Nineteen-year-old Catherine is living a difficult life. Her ex-boyfriend, Levi, kissed another girl, which left her heartbroken. Her father is also going through mental health issues to the point where he has to be hospitalized. She’d lost her mother when she was eight, as well, from what she remembered.
Catherine works on a creative writing project and shares her assignment with her classmate, Nick. She feels like she’s falling in love with him. But when he discusses the story that they cowrote, Catherine tries to take credit for part of the work, and that angers him.
If that is not bad enough, she keeps calling her dad, but he will not answer. She even leaves him several messages until someone from his job calls her and says that he’s staying in a psychiatric hospital. She goes out of her way to visit. Regardless of her concerns for him, her father insists that she stays at college and worries more about her future than him.
All these factors take a toll on Catherine’s stress. It even gets to the point where she doesn’t want to work on her short story and will be willing to fail her creative writing class. She has to reconsider her future, even if it does not lead her to the path she wanted.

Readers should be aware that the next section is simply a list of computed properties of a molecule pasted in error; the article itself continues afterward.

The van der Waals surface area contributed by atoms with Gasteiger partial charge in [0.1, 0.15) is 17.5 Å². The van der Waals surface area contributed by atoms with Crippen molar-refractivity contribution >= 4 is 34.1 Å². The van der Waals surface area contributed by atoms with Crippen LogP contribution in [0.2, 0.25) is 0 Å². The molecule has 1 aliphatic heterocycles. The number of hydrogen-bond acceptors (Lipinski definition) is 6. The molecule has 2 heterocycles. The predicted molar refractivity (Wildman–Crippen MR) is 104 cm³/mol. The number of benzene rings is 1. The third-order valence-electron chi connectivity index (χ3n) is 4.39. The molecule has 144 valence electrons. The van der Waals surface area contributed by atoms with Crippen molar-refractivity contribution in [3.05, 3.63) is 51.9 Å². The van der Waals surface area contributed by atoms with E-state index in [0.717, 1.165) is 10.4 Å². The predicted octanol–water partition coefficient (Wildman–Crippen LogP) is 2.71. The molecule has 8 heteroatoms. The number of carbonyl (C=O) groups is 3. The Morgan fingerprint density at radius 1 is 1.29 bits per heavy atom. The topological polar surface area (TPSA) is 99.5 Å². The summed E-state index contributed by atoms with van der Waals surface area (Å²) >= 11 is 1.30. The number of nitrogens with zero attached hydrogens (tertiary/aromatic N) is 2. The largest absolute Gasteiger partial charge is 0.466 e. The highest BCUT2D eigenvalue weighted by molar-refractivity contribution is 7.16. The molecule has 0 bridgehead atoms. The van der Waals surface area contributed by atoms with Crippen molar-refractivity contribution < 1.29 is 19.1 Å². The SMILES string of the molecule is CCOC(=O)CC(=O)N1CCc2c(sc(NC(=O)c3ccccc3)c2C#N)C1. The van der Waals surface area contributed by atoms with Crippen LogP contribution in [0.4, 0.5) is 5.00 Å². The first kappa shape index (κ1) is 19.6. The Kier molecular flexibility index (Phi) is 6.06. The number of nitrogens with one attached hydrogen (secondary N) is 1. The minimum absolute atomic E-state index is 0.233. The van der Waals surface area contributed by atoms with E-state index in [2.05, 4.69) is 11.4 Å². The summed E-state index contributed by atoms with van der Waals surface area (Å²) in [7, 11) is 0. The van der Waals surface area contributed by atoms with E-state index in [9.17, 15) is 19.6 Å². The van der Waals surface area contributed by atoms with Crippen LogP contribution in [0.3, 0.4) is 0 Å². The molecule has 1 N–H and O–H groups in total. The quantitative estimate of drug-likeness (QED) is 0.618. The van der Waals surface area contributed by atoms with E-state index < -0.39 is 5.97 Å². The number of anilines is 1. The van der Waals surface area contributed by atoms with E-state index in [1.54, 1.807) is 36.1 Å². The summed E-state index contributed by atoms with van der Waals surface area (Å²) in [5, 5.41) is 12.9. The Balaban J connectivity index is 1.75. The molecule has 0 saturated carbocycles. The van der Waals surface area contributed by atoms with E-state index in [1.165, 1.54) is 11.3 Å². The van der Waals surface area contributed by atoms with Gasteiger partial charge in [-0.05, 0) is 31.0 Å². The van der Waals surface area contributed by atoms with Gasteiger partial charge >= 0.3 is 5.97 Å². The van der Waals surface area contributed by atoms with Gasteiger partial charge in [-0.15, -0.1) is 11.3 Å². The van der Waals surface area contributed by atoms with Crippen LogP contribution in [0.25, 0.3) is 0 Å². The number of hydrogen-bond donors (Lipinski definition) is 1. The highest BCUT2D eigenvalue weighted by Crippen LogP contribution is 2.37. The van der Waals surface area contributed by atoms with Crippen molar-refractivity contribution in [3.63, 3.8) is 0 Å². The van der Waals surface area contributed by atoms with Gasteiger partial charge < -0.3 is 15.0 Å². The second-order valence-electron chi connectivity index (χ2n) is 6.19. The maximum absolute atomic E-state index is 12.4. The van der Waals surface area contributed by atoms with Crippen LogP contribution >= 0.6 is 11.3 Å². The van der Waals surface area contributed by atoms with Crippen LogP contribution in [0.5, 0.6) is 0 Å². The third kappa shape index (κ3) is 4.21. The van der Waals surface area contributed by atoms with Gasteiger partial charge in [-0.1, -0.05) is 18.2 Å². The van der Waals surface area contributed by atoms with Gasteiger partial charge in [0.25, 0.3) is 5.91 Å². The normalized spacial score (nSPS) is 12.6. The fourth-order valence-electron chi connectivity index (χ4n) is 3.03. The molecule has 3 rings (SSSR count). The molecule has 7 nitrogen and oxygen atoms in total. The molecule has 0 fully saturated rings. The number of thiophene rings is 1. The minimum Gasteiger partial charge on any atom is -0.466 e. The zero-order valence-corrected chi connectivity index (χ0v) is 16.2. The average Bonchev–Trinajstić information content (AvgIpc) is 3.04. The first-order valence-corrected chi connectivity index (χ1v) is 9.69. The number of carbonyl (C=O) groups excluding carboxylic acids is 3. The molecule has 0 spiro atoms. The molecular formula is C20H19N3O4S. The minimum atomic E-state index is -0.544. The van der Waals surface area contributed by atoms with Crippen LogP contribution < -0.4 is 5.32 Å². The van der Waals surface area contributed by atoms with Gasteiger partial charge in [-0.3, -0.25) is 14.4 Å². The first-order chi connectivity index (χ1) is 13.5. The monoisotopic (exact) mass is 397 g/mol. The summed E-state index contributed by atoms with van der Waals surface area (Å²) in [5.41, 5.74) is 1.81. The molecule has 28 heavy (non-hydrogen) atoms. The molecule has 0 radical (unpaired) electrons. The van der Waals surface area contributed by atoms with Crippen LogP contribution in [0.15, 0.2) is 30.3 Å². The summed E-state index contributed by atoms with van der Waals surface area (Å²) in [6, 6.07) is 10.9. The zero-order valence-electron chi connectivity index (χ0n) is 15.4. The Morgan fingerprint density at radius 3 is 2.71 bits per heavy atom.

I enjoyed this story the whole way through. The word bubbles and sentences are straightforward, which speeds up the pace of this book, especially the ones with the most tension.
I also admire the moments where the reader actually goes inside Catherine’s head. For example, when she is complaining to her creative writing instructor about what she’s going through, she describes it as, “Falling down a cliff and grabbing at branches… trying to invent the branches as I fall.” The illustration shows her in that situation because that was how she felt.
I especially admire Catherine herself, as the main character. She comes off as both likable and relatable. One reason is because when she feels like her life is turning upside down, everything she once loved is no longer interesting. Another is how she feels so worried about her dad’s health and wants to put her studies aside to take care of him. Even though he demanded that she continue her education instead, I considered her decision to be selfless and considerate.
Overall, Fangirl, Vol. 3, was a fun, fast-paced read. I think it would be easy for any reader to understand the story and feel the characters.
Note that although the target audience is the young adult crowd, there are a few instances of strong language. So, while this is probably no big deal to an older teenager, to a younger one, say 13, you might want to consider their maturity level before letting them read this book.
Otherwise, I would gladly recommend it. I give it 5 out of 5 stars.